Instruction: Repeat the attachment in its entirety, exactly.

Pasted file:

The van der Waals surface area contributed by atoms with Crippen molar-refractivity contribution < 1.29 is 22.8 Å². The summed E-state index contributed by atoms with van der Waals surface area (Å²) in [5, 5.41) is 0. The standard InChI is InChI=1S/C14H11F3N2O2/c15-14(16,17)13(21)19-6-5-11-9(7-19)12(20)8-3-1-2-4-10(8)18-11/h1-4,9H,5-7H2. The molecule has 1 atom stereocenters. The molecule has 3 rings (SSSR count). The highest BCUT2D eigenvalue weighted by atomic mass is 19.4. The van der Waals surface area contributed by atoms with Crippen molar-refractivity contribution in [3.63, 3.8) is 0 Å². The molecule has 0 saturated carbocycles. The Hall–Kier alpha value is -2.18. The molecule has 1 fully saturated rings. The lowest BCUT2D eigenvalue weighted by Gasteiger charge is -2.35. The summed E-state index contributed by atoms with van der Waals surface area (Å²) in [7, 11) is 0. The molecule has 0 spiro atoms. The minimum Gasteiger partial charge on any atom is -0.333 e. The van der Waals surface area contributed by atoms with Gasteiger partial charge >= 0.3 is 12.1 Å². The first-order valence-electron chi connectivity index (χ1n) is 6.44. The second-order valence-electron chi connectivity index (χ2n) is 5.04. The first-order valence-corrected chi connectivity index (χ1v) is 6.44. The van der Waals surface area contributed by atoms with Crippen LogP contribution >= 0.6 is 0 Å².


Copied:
The van der Waals surface area contributed by atoms with Crippen molar-refractivity contribution < 1.29 is 22.8 Å². The summed E-state index contributed by atoms with van der Waals surface area (Å²) in [5, 5.41) is 0. The standard InChI is InChI=1S/C14H11F3N2O2/c15-14(16,17)13(21)19-6-5-11-9(7-19)12(20)8-3-1-2-4-10(8)18-11/h1-4,9H,5-7H2. The molecule has 1 atom stereocenters. The molecule has 3 rings (SSSR count). The highest BCUT2D eigenvalue weighted by atomic mass is 19.4. The van der Waals surface area contributed by atoms with Crippen molar-refractivity contribution in [3.63, 3.8) is 0 Å². The molecule has 0 saturated carbocycles. The Hall–Kier alpha value is -2.18. The molecule has 1 fully saturated rings. The lowest BCUT2D eigenvalue weighted by Gasteiger charge is -2.35. The summed E-state index contributed by atoms with van der Waals surface area (Å²) in [7, 11) is 0. The molecule has 0 spiro atoms. The minimum Gasteiger partial charge on any atom is -0.333 e. The van der Waals surface area contributed by atoms with Gasteiger partial charge >= 0.3 is 12.1 Å². The first-order valence-electron chi connectivity index (χ1n) is 6.44. The second-order valence-electron chi connectivity index (χ2n) is 5.04. The first-order valence-corrected chi connectivity index (χ1v) is 6.44. The van der Waals surface area contributed by atoms with Crippen LogP contribution >= 0.6 is 0 Å².